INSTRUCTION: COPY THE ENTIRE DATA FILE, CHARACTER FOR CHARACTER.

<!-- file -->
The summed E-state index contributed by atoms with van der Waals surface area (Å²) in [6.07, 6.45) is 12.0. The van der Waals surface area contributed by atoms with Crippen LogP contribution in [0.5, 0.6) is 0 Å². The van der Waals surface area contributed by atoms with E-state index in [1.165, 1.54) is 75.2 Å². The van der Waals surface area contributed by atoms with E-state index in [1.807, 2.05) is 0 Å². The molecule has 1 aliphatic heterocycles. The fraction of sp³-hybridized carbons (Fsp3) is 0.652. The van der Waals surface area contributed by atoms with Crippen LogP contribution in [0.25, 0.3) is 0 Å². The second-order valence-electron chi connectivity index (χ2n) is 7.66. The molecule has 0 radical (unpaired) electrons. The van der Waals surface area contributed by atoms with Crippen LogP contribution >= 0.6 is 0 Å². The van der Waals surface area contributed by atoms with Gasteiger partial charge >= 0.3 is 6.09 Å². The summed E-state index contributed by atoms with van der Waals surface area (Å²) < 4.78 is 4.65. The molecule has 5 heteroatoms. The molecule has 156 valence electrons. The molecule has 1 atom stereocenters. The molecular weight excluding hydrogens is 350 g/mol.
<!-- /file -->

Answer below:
The summed E-state index contributed by atoms with van der Waals surface area (Å²) in [6.07, 6.45) is 12.0. The van der Waals surface area contributed by atoms with Crippen LogP contribution in [0.5, 0.6) is 0 Å². The van der Waals surface area contributed by atoms with E-state index in [1.165, 1.54) is 75.2 Å². The van der Waals surface area contributed by atoms with E-state index in [1.807, 2.05) is 0 Å². The molecule has 1 aliphatic heterocycles. The fraction of sp³-hybridized carbons (Fsp3) is 0.652. The van der Waals surface area contributed by atoms with Crippen LogP contribution in [0.25, 0.3) is 0 Å². The second-order valence-electron chi connectivity index (χ2n) is 7.66. The molecule has 0 radical (unpaired) electrons. The van der Waals surface area contributed by atoms with Crippen LogP contribution >= 0.6 is 0 Å². The van der Waals surface area contributed by atoms with Gasteiger partial charge >= 0.3 is 6.09 Å². The summed E-state index contributed by atoms with van der Waals surface area (Å²) < 4.78 is 4.65. The molecule has 5 heteroatoms. The molecule has 156 valence electrons. The molecule has 1 atom stereocenters. The molecular weight excluding hydrogens is 350 g/mol.